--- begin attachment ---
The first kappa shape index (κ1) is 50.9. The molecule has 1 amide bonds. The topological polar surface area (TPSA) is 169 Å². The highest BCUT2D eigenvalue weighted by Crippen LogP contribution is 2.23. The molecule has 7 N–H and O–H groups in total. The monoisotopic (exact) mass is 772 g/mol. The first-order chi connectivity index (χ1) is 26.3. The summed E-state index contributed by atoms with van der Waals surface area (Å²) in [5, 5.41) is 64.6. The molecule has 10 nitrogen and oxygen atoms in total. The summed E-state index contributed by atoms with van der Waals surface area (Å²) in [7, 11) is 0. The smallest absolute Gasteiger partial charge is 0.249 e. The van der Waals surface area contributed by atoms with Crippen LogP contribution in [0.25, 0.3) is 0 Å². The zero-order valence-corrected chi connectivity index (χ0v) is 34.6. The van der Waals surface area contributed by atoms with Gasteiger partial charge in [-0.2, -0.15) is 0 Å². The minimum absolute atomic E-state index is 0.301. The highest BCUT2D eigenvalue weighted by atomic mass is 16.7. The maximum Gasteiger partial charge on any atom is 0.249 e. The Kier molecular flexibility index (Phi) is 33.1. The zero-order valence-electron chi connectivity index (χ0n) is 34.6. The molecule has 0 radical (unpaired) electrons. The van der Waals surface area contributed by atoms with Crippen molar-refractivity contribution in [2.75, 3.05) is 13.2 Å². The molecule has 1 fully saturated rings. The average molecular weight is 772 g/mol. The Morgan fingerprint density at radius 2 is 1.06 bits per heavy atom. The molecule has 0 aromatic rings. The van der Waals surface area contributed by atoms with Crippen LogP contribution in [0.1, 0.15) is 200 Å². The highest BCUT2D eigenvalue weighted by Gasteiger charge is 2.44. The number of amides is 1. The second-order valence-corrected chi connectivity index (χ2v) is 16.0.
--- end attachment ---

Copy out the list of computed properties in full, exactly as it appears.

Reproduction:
The first kappa shape index (κ1) is 50.9. The molecule has 1 amide bonds. The topological polar surface area (TPSA) is 169 Å². The highest BCUT2D eigenvalue weighted by Crippen LogP contribution is 2.23. The molecule has 7 N–H and O–H groups in total. The monoisotopic (exact) mass is 772 g/mol. The first-order chi connectivity index (χ1) is 26.3. The summed E-state index contributed by atoms with van der Waals surface area (Å²) in [5, 5.41) is 64.6. The molecule has 10 nitrogen and oxygen atoms in total. The summed E-state index contributed by atoms with van der Waals surface area (Å²) in [7, 11) is 0. The smallest absolute Gasteiger partial charge is 0.249 e. The van der Waals surface area contributed by atoms with Crippen LogP contribution in [0.25, 0.3) is 0 Å². The zero-order valence-corrected chi connectivity index (χ0v) is 34.6. The van der Waals surface area contributed by atoms with Gasteiger partial charge in [-0.2, -0.15) is 0 Å². The minimum absolute atomic E-state index is 0.301. The highest BCUT2D eigenvalue weighted by atomic mass is 16.7. The maximum Gasteiger partial charge on any atom is 0.249 e. The Kier molecular flexibility index (Phi) is 33.1. The zero-order valence-electron chi connectivity index (χ0n) is 34.6. The molecule has 0 radical (unpaired) electrons. The van der Waals surface area contributed by atoms with Crippen molar-refractivity contribution in [2.75, 3.05) is 13.2 Å². The molecule has 1 fully saturated rings. The average molecular weight is 772 g/mol. The Morgan fingerprint density at radius 2 is 1.06 bits per heavy atom. The molecule has 0 aromatic rings. The van der Waals surface area contributed by atoms with Crippen LogP contribution in [0.1, 0.15) is 200 Å². The highest BCUT2D eigenvalue weighted by Gasteiger charge is 2.44. The number of amides is 1. The second-order valence-corrected chi connectivity index (χ2v) is 16.0.